Response surface plots (Figure 2)

From the Figure 2A, it has been observed that there was a significant correlation between substrate and co-substrate concentration. The biomethane yield was found to increase from 5 g TS/L (260 L/kg VSfed) to 7.5 g TS/ L (~350 L/kg VSfed) after that there was decline in the yield. Similarly, when the proportion of PS was increased from 20 to 40% (TS, w/w) there was an increasing trend with enhancement of methane yield from 258 L/kg VSfed to 354 L/kg VSfed after that, a reduction in yield was observed.

  Run order Substrate concentration (A) (g TS/L) Inoculum concentration
(B) (%, VS/VS)
Cosubstrate proportion
(C) (% TS, w/w)
Methane yield
(L/kg VSfed)
1   7.5 75 40 354.33 ± 17.5
2 10.0 60 60 222.45 ± 11.5
3 10.0 90 60 271.76 ± 13.0
4   7.5 75 40 354.41 ± 18.1
5   7.5 75 20 247.32 ± 12.4
6   7.5 75 40 361.11±17.8
7 10.0 90 20 248.63 ± 12.6
8   7.5 75 40 353.28 ± 17.7
9   5.0 90 20 215.21 ± 10.8
10   7.5 60 40 325.39 ± 16.3
11   5.0 75 40 289.44 ± 14.5
12   5.0 90 60 241.62 ± 12.1
13   7.5 90 60 344.71 ± 17.2
14 10.0 60 20 262.91 ± 13.1
15   7.5 75 40 358.32 ± 17.9
16   5.0 60 20 267.37 ± 13.4
17   7.5 90 40 320.43 ± 16.0
18   5.0 60 60 287.63 ± 14.4
19   7.5 75 40 358.21 ± 17.9
20 10.0 75 40 296.28 ± 14.1

Table 3: CCD experimental design with the corresponding observed methane yield obtained from VW+PS co-digestion.

Figure 2B represents the interactive effect of substrate and inoculum concentration. It has been observed that there was an increase in methane yield which is in parallel with increase in inoculum concentration. After 75% (VS/VS) (~335 L/kg VSfed ) there was a reduction in methane yield with further increase in substrate concentration.

In case of interaction between inoculum concentration and cosubstrate proportion, there was a direct proportionality between these two factors. As depicted in Figure 2C, when the concentration of inoculum gradually increased from the initial value of 60% (VS/VS) the corresponding methane yield also found to increase reaching a maxima at 75% (VS/VS) (~340 L/kg VSfed) whereas in the respective co-substrate proportion there was a hyperbolic pattern of increase in methane yield with the increase in proportion followed by a drastic reduction in yield beyond 40% (TS, w/w) reaching a minimum of 262 L/kg VSfed at 60% (TS, w/w).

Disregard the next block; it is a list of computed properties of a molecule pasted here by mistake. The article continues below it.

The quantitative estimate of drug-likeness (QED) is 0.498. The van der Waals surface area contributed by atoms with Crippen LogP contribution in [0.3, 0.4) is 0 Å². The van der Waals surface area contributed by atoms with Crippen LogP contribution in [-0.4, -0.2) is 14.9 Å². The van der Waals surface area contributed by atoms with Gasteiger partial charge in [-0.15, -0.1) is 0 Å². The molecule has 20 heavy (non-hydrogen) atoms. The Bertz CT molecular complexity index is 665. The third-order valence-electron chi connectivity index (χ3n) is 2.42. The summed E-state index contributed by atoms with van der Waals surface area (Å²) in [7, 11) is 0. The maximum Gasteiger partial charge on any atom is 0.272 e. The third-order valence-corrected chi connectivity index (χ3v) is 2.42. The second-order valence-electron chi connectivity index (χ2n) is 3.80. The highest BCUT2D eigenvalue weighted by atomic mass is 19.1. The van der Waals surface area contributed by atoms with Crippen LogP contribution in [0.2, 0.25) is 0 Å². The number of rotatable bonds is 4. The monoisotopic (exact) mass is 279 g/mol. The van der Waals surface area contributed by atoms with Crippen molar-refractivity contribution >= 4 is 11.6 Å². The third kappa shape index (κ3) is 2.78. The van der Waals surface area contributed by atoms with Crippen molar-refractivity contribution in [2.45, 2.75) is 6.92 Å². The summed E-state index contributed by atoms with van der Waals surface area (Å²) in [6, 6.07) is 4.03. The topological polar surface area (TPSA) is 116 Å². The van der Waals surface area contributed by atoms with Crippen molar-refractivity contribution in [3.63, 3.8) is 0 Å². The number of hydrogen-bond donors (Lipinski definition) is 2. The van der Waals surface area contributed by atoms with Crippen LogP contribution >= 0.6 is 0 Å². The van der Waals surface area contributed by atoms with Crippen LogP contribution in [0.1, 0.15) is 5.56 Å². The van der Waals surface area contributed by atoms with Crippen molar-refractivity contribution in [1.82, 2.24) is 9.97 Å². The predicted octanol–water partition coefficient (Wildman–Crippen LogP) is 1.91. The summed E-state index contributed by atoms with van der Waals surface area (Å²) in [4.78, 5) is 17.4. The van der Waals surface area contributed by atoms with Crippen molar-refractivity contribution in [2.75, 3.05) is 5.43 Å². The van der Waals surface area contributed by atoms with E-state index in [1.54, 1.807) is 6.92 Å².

When there is increased loading of PS (i.e., >40% TS w/w) there is possibility of ammonia inhibition due to the breakdown and conversion of organic nitrogen present in it. This might be the plausible reason for sudden drop in methane yield when co-substrate addition was increased above 40% (TS, w/w).

Validation of the model

The data obtained from the CCD model was fitted with the actual experimental data and found to have a good correlation (R2-0.9641). The optimized parameters obtained from the response optimizer function of the software interface were substrate loading of 7.37 g TS/L in which PS constitute 42.62% (w/w) and inoculum concentration of 74.08% (VS/VS) which resulted in predicted methane yield of 359.26 L/kg VSfed. The outcome of validation experiment was found to be 353.41 ± 15.45 L/kg VSfed . The standard error obtained between the experimental and predicted yield was found to be (±) 1.62% which signifies that developed model could predict the process behavior within the minimal error.